British must move Trimble
``The political process can be saved but this will require a huge change of approach by London'' - Gerry Adams
Sinn Féin Chairperson Mitchel McLaughlin yesterday accused the Ulster Unionist Party leader, David Trimble, of setting the political process in Ireland on a ``course for collapse''. In a strongly worded statement, McLaughlin said that the onus now falls on the two governments, but particularly the British Government, to move Trimble away from his current position.
``We are currently facing the most serious crisis yet in the peace process,'' said McLaughlin. ``This crisis has been engineered by David Trimble and the Ulster Unionist Party and has been encouraged by the actions of the British Government over a long period. The British Government has a responsibility to protect the integrity of the Good Friday Agreement - so far, it has failed to do this.''
The Good Friday Agreement, McLaughlin said, requires that if the North/South Ministerial Council (NSMC) does not function as prescribed, then the Assembly itself falls.
``David Trimble's aims were set out in his letter of 26 October to Ulster Unionist Council delegates. These were first, to create a crisis, second, to suspend the political institutions, and finally to project the blame for all this on republicans.''
Significantly, Sinn Féin's Ard Comhairle on Friday authorised the party to initiate court action against the attempt to disenfranchise Sinn Féin by barring its ministers from the NSMC meetings. Sinn Féin President Gerry Adams announced the authorisation to take legal action after himself and Pat Doherty held talks on the current crisis with Taoiseach Bertie Ahern in Dublin on Friday evening.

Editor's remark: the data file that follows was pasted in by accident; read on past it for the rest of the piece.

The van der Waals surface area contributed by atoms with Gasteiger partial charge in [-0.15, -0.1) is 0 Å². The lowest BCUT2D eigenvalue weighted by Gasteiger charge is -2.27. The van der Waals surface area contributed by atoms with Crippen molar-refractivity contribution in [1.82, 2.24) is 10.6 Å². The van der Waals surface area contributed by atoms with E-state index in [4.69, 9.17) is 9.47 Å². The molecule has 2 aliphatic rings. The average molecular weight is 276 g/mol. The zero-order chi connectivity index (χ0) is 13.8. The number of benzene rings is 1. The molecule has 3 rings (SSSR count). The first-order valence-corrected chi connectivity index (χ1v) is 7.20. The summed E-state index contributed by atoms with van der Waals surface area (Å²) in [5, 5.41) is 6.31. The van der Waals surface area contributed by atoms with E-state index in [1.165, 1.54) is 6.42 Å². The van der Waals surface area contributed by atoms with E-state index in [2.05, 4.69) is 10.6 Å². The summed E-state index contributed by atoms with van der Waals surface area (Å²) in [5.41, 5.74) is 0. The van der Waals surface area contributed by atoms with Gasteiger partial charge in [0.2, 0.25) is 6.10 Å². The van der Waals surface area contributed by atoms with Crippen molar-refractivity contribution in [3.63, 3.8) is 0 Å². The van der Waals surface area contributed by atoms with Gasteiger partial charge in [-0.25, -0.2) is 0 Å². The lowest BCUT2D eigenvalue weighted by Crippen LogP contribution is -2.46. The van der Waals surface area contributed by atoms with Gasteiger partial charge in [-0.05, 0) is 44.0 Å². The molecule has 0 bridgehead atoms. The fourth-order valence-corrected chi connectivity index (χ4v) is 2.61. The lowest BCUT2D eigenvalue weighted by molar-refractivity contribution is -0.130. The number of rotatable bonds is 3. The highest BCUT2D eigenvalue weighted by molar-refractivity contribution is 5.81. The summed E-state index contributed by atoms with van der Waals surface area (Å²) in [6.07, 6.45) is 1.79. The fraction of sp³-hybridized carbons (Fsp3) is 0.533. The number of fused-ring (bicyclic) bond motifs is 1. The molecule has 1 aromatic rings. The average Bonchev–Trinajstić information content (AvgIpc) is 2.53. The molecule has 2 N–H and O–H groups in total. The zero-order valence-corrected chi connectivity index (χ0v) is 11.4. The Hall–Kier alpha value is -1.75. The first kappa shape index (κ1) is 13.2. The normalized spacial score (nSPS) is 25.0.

While the party says it will attempt to pursue the resumption of normal NSMC procedures through political means, it is prepared to take the legal action in the event of other avenues proving fruitless. The party is also considering taking legal action against Peter Mandelson, as under section 26 of the NI Act, the Secretary of State has the power to instruct a minister to take an action that is required to give effect to any international obligations.
On Tuesday, Sinn Féin announced that it is also to pursue a legal challenge to Peter Mandelson's decision to issue regulations on the flying of flags over Stormont. The party has rejected Mandelson's intervention as inimical to the terms of the Good Friday Agreement and as a blatant example of disregard for nationalist and republican concerns.
Gerry Adams said this week that he believes the crisis within unionism is holding the Irish people to ransom and has accused the British of allowing the crisis to arise.
``If the political institutions are to be saved, David Trimble must rethink his position. There is little that Sinn Féin can do at this time, except to defend the Good Friday Agreement and the rights of the electorate, in the face of serial demands on decommissioning, demands to change the remit of the Independent International Commission on Decommissioning, demands for a moratorium on policing, and the threat of another UUC meeting in a few months.
``The British Government has the crucial role. Mr. Trimble has developed his approach and painted himself into a corner because the British Government gave him the space to do so. From the beginning, by word and deed, the British Prime Minister Mr. Blair should have made clear his intention of speedily implementing the Good Friday Agreement. Instead London saw its role as the management of unionism.
``The political process can be saved but this will require a huge change of approach by London. I am not sure that the British Prime Minister is capable of this change at this time,'' Adams said.
For republicans, proof of whether or not Tony Blair is willing to implement the Good Friday Agreement will hinge largely on his handling of the final stages in formulating the Police Bill in coming weeks. Sinn Féin spokesperson on policing, Gerry Kelly, says that this issue will be crucial.
``The British Government can and must, even at this late stage, rectify this situation, if it genuinely seeks to honour the Agreement. To do otherwise will be to willfully reject the opportunity to deal with the policing issue, which is critical to society and to commitments made by the British Government and to the Agreement itself.''
On Wednesday, Sinn Féin's Alex Maskey travelled to London to deliver an extensive critique of the Police Bill, highlighting the shortfall between it and the Patten recommendations.